[Milton-L] Milton's Prelapsarian Cosmos

Campbell, W. Gardner Gardner_Campbell at baylor.edu
Tue Jan 5 22:32:47 EST 2010

Perhaps I'm misunderstanding something in the post, but that's Milton speaking in propria persona in the passage for Bk 3, not Satan.


On Jan 5, 2010, at 7:22 PM, "James Rovira" <jamesrovira at gmail.com<mailto:jamesrovira at gmail.com>> wrote:

PS - The footnote in the Milton Reading Room to the word "season" below cites Orgel and Goldberg, who argue that the word "seasons" here means times of the day, rather than seasons of the year, as seasons do not begin until after the fall.  I'm aware that that is a common theological notion, but it would be nice to see some direct reference in PL.

This reference to seasons in book 3 indicates a change of seasons in the usual sense of the word:

Thus with the Year [ 40 ]
Seasons return, but not to me returns
Day, or the sweet approach of Ev'n or Morn,
Or sight of vernal bloom, or Summers Rose,
Or flocks, or heards, or human face divine;

Satan is of course describing his fallen state, using the change of seasons as a metaphor, but if seasons didn't change on earth...?

Then there's the voice of the Creator in bk 7:

Again th' Almightie spake: Let there be Lights<http://www.dartmouth.edu/~milton/reading_room/pl/book_7/notes.shtml#lights>
High in th' expanse of Heaven to divide [ 340 ]
The Day from Night; and let them be for Signes,
For Seasons, and for Dayes, and circling Years,

Witness this new-made World, another Heav'n
>From Heaven Gate not farr, founded in view
On the cleer Hyaline<http://www.dartmouth.edu/~milton/reading_room/pl/book_7/notes.shtml#hyaline>, the Glassie Sea;
Of amplitude almost immense, with Starr's [ 620 ]
Numerous, and every Starr perhaps a World
Of destind habitation; but thou know'st
Thir seasons: among these the seat of men,
Earth with her nether Ocean circumfus'd,
Thir pleasant dwelling place.

There's Raphael's instruction to Adam in Bk. 8:

To ask or search I blame thee not, for Heav'n
Is as the Book of God<http://www.dartmouth.edu/~milton/reading_room/pl/book_8/notes.shtml#line67> before thee set,
Wherein to read his wondrous Works, and learne
His Seasons, Hours, or Dayes, or Months, or Yeares:
This to attain, whether Heav'n move or Earth, [ 70 ]

Now this in Bk 10 is seems clear, and takes place after the fall:

Some say he bid his Angels turne ascanse
The Poles of Earth twice ten degrees and more
>From the Suns Axle; they with labour push'd [ 670 ]
Oblique the Centric Globe: Som say<http://www.dartmouth.edu/~milton/reading_room/pl/book_10/notes.shtml#somsay> the Sun
Was bid turn Reines<http://www.dartmouth.edu/~milton/reading_room/pl/book_10/notes.shtml#reines> from th' Equinoctial Rode
Like distant breadth to Taurus<http://www.dartmouth.edu/~milton/reading_room/pl/book_10/notes.shtml#taurus> with the Seav'n
Atlantick Sisters, and the Spartan Twins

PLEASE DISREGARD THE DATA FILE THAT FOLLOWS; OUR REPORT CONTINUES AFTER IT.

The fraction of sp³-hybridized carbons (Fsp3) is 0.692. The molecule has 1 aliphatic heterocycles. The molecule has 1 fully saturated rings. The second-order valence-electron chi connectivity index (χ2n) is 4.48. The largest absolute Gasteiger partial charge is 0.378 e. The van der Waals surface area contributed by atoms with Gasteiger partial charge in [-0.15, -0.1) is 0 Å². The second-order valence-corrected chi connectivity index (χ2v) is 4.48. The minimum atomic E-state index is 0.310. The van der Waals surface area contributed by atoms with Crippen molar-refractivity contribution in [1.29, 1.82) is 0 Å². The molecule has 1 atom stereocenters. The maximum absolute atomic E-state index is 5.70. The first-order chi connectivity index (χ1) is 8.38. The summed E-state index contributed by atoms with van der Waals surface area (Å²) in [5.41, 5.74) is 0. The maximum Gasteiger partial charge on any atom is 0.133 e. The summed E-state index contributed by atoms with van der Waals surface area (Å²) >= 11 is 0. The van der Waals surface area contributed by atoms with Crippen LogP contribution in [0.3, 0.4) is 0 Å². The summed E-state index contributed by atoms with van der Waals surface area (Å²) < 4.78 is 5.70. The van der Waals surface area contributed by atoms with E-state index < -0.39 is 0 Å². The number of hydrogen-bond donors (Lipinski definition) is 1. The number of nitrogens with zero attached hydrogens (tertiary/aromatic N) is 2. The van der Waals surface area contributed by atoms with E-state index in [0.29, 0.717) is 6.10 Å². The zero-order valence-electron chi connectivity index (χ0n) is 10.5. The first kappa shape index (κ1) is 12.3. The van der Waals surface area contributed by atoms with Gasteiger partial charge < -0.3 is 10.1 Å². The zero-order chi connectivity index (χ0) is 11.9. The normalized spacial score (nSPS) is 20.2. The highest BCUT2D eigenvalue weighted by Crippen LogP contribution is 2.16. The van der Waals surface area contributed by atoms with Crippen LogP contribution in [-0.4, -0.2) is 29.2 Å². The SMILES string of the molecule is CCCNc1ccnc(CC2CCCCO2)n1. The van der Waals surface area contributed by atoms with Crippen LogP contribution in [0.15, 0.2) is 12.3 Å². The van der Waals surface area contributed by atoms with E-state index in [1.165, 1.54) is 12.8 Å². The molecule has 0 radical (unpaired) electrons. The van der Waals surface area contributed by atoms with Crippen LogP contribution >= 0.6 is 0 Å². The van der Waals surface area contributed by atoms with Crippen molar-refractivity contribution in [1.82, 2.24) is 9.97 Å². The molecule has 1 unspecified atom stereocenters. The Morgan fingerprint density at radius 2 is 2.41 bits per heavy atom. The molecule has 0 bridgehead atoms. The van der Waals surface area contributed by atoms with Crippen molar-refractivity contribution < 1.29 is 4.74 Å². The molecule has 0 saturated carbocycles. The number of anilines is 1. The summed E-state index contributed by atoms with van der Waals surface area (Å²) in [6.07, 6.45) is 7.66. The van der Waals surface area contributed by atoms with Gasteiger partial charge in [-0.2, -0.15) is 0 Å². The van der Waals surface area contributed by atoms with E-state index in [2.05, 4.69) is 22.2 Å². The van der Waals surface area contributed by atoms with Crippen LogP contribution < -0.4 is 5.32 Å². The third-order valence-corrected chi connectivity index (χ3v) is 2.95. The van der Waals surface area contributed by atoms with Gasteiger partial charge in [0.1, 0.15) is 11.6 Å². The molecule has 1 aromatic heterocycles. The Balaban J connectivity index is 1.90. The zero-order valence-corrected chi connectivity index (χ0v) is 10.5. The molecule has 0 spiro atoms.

Up to the Tropic Crab; thence down amaine [ 675 ]
By Leo and the Virgin and the Scales,
As deep as Capricorne, to bring in change
Of Seasons to each Clime; else had the Spring
Perpetual smil'd on Earth with vernant<http://www.dartmouth.edu/~milton/reading_room/pl/book_10/notes.shtml#vernant> Flours,
Equal in Days and Nights<http://www.dartmouth.edu/~milton/reading_room/pl/book_10/notes.shtml#line680>, except to those [ 680 ]
Beyond the Polar Circles; to them Day
Had unbenighted shon, while the low Sun
To recompence his distance, in thir sight
Had rounded still th' Horizon, and not known
Or East or West, which had forbid the Snow [ 685 ]
>From cold Estotiland<http://www.dartmouth.edu/~milton/reading_room/pl/book_10/notes.shtml#estotiland>, and South as farr
Beneath Magellan<http://www.dartmouth.edu/~milton/reading_room/pl/book_10/notes.shtml#magel>.

As it describes a change of season sent to "each Clime" after the fall.  This would clearly imply there was no change of seasons prior to the fall, but does not explain references to the change of seasons prior to the fall.

Jim R

On Tue, Jan 5, 2010 at 8:05 PM, James Rovira <<mailto:jamesrovira at gmail.com>jamesrovira at gmail.com<mailto:jamesrovira at gmail.com>> wrote:
Thanks much, Jeffery.  Yes, he's certainly being literal, and he is presenting an image of a perfect, fixed universe.  This line from book four throws some doubt on the sun remaining in the same constellation:

With thee conversing<http://www.dartmouth.edu/~milton/reading_room/pl/book_4/notes.shtml#conversing> I forget all time,
All seasons<http://www.dartmouth.edu/~milton/reading_room/pl/book_4/notes.shtml#seas> and thir change, all please alike. [ 640 ]

As I'd expect some mention that the seasons do not change if that was the case.

Jim R

On Tue, Jan 5, 2010 at 6:07 PM, Horace Jeffery Hodges <<mailto:jefferyhodges at yahoo.com>jefferyhodges at yahoo.com<mailto:jefferyhodges at yahoo.com>> wrote:
Jim Rovira asked:

"Do you think Fowler is speaking metaphorically, rather than literally describing Milton's cosmos?"
I'm pretty sure that Fowler was speaking literally. For ease of checking, click on the following unwieldly address:

This is William Poole, Milton and the Idea of the Fall, quoting Fowler's entire passage, where Fowler describes Milton's astronomy -- his literal, not metaphorical astronomy.

Jeffery Hodges

James Rovira
Tiffin University

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